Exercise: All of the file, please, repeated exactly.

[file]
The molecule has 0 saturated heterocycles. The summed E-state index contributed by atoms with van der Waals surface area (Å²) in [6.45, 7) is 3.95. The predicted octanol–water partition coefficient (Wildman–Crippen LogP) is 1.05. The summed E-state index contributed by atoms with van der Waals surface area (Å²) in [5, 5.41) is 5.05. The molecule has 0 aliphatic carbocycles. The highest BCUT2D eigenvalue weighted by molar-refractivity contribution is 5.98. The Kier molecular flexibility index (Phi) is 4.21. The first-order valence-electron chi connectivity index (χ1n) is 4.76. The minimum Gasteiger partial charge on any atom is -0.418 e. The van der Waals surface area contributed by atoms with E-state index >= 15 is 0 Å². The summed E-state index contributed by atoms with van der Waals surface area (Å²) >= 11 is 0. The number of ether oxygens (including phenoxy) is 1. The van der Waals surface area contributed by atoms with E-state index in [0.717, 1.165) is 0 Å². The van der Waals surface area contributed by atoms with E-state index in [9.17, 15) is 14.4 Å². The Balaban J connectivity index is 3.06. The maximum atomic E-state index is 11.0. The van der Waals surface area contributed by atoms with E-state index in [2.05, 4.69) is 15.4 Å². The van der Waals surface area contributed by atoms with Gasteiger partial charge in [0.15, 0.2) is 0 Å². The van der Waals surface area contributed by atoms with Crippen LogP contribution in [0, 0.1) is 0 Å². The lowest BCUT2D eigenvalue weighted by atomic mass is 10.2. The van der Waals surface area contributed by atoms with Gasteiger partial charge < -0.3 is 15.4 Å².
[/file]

The molecule has 0 saturated heterocycles. The summed E-state index contributed by atoms with van der Waals surface area (Å²) in [6.45, 7) is 3.95. The predicted octanol–water partition coefficient (Wildman–Crippen LogP) is 1.05. The summed E-state index contributed by atoms with van der Waals surface area (Å²) in [5, 5.41) is 5.05. The molecule has 0 aliphatic carbocycles. The highest BCUT2D eigenvalue weighted by molar-refractivity contribution is 5.98. The Kier molecular flexibility index (Phi) is 4.21. The first-order valence-electron chi connectivity index (χ1n) is 4.76. The minimum Gasteiger partial charge on any atom is -0.418 e. The van der Waals surface area contributed by atoms with E-state index >= 15 is 0 Å². The summed E-state index contributed by atoms with van der Waals surface area (Å²) >= 11 is 0. The number of ether oxygens (including phenoxy) is 1. The van der Waals surface area contributed by atoms with E-state index in [0.717, 1.165) is 0 Å². The van der Waals surface area contributed by atoms with E-state index in [9.17, 15) is 14.4 Å². The Balaban J connectivity index is 3.06. The maximum atomic E-state index is 11.0. The van der Waals surface area contributed by atoms with E-state index in [2.05, 4.69) is 15.4 Å². The van der Waals surface area contributed by atoms with Gasteiger partial charge in [0.15, 0.2) is 0 Å². The van der Waals surface area contributed by atoms with Crippen LogP contribution in [0, 0.1) is 0 Å². The lowest BCUT2D eigenvalue weighted by atomic mass is 10.2. The van der Waals surface area contributed by atoms with Gasteiger partial charge < -0.3 is 15.4 Å².